Friday, January 28, 2000 - Page updated at 12:00 AM

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All aboard? UW dickers on light rail

Seattle Times staff reporter

The University of Washington and the agency building Puget Sound's light-rail system have yet to hammer out an agreement for construction through the university. And unless the two can work out their issues by early summer, the whole project could be delayed, adding hundreds of millions of dollars to its cost.

Negotiators from Sound Transit and the UW have been meeting regularly since September to decide a host of issues, including how much the university will get for land; mitigating construction noise and dirt; protecting vibration-sensitive research; and determining where the stations will be built.

The only result of the talks so far is an agreement on what areas they need to negotiate.

"We are in there, trying to work out those issues," said Weldon Ihrig, executive vice-president at the UW. "My truthful answer is, we have both sides identified; now we are working on a schedule (to resolve them)."

Sound Transit must get approval of the UW regents for any work done on university property because the UW is a government agency whose property is not covered under the provisions of eminent domain.

It needs an agreement with the university by this summer in order to start construction on the 24-mile system by next year. University negotiators have called that schedule aggressive, and no one will say whether the two sides can meet it.

"It is aggressive, there's no question about it," said Paul Bay, director of light rail for Sound Transit. "We are 99 percent in agreement on what are the issues of concern."

Any delay in construction will add to the costs. One year over schedule will add about $200 million to the cost of the system, or half the amount needed to extend the line between the UW and Northgate.

Among the areas of discussion so far:

Rail stations - The UW and Sound Transit are looking at least at four possible sites along 15th Avenue Northeast for two rail stations. The UW would rather not have those stations on university property; Sound Transit says the stations would be cheaper and easier to build there. Both sides have resigned themselves to having stations 250 feet below ground, serviced by elevators, something the UW originally opposed.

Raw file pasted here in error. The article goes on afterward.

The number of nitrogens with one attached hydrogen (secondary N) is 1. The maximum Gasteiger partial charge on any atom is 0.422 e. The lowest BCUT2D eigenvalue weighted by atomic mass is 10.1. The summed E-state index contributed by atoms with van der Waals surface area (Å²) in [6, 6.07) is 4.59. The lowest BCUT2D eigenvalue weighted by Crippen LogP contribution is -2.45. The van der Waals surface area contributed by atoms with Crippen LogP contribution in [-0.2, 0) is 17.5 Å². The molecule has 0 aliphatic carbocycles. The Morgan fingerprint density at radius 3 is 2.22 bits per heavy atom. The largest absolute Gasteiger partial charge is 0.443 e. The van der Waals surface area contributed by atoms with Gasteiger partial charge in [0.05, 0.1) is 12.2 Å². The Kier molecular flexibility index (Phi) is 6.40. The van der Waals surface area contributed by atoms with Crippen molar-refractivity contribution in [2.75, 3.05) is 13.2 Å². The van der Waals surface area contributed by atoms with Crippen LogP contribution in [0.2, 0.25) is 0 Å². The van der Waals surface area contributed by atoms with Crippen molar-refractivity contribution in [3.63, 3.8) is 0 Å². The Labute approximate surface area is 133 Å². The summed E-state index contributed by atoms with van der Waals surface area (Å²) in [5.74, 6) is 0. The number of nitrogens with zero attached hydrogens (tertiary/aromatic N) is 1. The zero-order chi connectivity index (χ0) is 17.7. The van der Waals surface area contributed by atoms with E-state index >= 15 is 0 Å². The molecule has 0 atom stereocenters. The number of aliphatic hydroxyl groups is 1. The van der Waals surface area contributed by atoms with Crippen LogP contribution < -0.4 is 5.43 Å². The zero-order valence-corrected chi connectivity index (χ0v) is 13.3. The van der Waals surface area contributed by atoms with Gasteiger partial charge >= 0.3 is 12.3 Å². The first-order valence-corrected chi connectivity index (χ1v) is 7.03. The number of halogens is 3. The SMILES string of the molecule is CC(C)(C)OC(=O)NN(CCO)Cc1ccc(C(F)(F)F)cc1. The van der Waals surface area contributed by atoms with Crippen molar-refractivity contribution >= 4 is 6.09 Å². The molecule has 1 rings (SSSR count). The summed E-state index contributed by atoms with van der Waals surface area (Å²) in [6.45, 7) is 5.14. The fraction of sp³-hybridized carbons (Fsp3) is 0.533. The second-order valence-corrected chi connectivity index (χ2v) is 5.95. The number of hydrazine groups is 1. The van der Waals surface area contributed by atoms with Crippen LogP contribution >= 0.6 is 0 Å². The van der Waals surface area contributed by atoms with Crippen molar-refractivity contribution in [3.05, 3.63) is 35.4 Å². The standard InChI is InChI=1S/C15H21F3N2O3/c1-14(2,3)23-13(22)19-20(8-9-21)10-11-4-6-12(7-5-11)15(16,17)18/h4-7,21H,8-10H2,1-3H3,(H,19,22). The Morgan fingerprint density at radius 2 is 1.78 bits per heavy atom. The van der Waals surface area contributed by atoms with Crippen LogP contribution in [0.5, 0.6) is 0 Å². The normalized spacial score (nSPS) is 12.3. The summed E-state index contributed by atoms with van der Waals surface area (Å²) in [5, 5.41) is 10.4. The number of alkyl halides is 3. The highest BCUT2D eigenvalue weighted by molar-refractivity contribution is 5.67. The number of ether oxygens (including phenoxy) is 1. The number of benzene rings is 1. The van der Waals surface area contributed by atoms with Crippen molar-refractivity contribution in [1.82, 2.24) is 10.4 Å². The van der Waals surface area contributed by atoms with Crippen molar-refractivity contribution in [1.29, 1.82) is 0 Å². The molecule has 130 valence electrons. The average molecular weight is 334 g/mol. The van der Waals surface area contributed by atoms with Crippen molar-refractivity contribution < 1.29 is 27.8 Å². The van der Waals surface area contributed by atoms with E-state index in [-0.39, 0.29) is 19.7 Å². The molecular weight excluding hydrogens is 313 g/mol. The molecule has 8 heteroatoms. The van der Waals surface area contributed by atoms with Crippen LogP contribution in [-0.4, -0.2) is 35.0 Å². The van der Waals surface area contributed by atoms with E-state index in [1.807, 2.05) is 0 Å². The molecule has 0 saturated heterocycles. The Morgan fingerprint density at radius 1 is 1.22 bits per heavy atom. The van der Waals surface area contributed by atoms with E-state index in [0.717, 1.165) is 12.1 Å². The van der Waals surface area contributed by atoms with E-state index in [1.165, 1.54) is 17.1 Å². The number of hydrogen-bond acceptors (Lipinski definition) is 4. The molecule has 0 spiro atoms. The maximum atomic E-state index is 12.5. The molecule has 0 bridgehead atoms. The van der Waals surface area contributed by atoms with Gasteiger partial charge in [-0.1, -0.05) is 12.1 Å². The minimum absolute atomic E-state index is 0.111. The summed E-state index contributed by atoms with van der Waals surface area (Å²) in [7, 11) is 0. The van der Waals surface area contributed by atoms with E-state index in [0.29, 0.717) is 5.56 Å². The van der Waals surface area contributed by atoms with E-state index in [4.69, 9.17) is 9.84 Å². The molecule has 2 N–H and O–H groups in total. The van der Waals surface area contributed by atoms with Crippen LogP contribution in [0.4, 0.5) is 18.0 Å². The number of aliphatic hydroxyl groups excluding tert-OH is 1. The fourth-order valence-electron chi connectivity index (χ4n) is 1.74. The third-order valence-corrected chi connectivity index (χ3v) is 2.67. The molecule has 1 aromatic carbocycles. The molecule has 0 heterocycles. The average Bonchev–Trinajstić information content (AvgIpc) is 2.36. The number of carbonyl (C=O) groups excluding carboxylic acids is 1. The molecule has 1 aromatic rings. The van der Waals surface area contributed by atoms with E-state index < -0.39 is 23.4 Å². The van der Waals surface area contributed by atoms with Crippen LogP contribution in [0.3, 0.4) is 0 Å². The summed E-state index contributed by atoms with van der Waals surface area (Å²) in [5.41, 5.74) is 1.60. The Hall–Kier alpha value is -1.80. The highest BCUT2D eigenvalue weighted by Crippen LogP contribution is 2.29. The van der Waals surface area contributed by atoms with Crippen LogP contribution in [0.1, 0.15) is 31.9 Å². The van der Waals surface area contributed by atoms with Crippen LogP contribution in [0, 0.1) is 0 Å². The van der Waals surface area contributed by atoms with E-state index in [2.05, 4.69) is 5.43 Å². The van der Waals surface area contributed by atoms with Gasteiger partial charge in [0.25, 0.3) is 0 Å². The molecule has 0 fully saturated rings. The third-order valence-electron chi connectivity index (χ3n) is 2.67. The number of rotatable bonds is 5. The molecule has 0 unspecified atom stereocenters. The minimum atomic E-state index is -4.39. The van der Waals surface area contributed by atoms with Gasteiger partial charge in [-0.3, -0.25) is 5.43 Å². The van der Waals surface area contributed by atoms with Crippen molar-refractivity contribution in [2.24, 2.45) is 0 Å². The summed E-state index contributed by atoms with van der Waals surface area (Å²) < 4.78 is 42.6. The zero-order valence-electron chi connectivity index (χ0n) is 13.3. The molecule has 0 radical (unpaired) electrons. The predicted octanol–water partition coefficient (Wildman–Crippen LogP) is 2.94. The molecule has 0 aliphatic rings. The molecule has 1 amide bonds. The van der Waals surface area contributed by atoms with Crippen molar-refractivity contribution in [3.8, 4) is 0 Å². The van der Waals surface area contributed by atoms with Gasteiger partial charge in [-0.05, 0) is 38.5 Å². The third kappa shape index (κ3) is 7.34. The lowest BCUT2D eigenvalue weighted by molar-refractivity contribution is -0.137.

Land costs - If the stations end up on UW property, Sound Transit would have to buy about half an acre of university land. It would also have to lease land near those sites and at the north edge of Lake Union for storing construction equipment and removal of the soil from tunneling. The two sides have not agreed on a price.

Northgate as the end of the line - The UW wants some assurance that the rail line will not end at the university but will continue to Northgate as planned. Officials said they cannot handle the extra traffic and parking problems it would cause. Sound Transit does not have the money to extend the line to Northgate, but officials there and at King County and the city of Seattle are looking for federal money. Whether that can be worked into the agreement is not clear.

Impact on research - The planned rail line will run under a physics research lab, the oceanography building and the future life-sciences building. Scientists there are worried that vibrations and electromagnetic interference from the trains could harm sensitive research. Bay said Sound Transit is willing to install dampeners on the tracks and also put air-cushioned tables in research labs to handle vibrations - at a cost of $10,000 to $100,000 per table. The UW may also ask for some relocations, something Sound Transit would rather not do.

Impact of construction - The UW wants reimbursement for measures to control construction dust at its buildings and wants Sound Transit to move dirt from tunneling by barge, not trucks. Sound Transit is considering those options.

Though the university holds the trump card in this relationship - because Sound Transit cannot take its land, and other alternatives are too expensive - both sides agree that the route should go through the university.

"There's no reason not to have it," said Chris Knaus, student regent at the UW. "We are a public university. Would you say no to public transportation?"

Roberto Sanchez's phone message number is 206-464-8522. His e-mail address is

Copyright (c) 2000 Seattle Times Company, All Rights Reserved.


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